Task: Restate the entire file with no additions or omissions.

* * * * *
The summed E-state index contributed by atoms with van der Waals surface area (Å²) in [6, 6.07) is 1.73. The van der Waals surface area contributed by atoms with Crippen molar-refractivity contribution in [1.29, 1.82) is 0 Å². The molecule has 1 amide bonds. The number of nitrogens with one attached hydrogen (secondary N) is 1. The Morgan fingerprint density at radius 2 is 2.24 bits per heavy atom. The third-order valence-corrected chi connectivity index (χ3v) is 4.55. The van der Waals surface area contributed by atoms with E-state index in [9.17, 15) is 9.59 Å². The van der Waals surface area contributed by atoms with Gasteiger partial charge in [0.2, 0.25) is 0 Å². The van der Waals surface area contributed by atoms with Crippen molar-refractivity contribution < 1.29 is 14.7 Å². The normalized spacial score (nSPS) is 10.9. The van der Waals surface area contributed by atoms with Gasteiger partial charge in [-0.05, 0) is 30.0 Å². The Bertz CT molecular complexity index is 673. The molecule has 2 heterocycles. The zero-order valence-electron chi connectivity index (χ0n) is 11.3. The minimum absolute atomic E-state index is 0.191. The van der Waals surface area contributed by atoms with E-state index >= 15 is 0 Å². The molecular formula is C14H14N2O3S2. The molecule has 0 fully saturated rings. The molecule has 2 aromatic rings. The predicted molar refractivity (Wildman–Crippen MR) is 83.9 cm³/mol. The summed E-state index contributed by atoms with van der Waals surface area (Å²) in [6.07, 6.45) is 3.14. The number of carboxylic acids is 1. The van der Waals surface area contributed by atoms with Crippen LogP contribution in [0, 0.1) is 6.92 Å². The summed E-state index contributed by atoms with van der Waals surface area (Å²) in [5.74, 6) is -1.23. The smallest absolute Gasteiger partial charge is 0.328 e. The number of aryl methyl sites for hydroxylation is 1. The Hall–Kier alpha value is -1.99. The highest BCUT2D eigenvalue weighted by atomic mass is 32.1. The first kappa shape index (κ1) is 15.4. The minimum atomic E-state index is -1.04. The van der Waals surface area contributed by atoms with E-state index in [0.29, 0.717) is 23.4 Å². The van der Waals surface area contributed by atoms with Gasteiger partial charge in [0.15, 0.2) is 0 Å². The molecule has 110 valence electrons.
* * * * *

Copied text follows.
The summed E-state index contributed by atoms with van der Waals surface area (Å²) in [6, 6.07) is 1.73. The van der Waals surface area contributed by atoms with Crippen molar-refractivity contribution in [1.29, 1.82) is 0 Å². The molecule has 1 amide bonds. The number of nitrogens with one attached hydrogen (secondary N) is 1. The Morgan fingerprint density at radius 2 is 2.24 bits per heavy atom. The third-order valence-corrected chi connectivity index (χ3v) is 4.55. The van der Waals surface area contributed by atoms with E-state index in [9.17, 15) is 9.59 Å². The van der Waals surface area contributed by atoms with Gasteiger partial charge in [0.2, 0.25) is 0 Å². The van der Waals surface area contributed by atoms with Crippen molar-refractivity contribution < 1.29 is 14.7 Å². The normalized spacial score (nSPS) is 10.9. The van der Waals surface area contributed by atoms with Gasteiger partial charge in [-0.05, 0) is 30.0 Å². The Bertz CT molecular complexity index is 673. The molecule has 2 heterocycles. The zero-order valence-electron chi connectivity index (χ0n) is 11.3. The minimum absolute atomic E-state index is 0.191. The van der Waals surface area contributed by atoms with E-state index >= 15 is 0 Å². The molecular formula is C14H14N2O3S2. The molecule has 0 fully saturated rings. The molecule has 2 aromatic rings. The predicted molar refractivity (Wildman–Crippen MR) is 83.9 cm³/mol. The summed E-state index contributed by atoms with van der Waals surface area (Å²) in [6.07, 6.45) is 3.14. The number of carboxylic acids is 1. The van der Waals surface area contributed by atoms with Crippen LogP contribution in [0, 0.1) is 6.92 Å². The summed E-state index contributed by atoms with van der Waals surface area (Å²) in [5.74, 6) is -1.23. The smallest absolute Gasteiger partial charge is 0.328 e. The number of aryl methyl sites for hydroxylation is 1. The Hall–Kier alpha value is -1.99. The highest BCUT2D eigenvalue weighted by atomic mass is 32.1. The first kappa shape index (κ1) is 15.4. The minimum atomic E-state index is -1.04. The van der Waals surface area contributed by atoms with E-state index in [0.29, 0.717) is 23.4 Å². The van der Waals surface area contributed by atoms with Gasteiger partial charge in [0.15, 0.2) is 0 Å². The molecule has 110 valence electrons.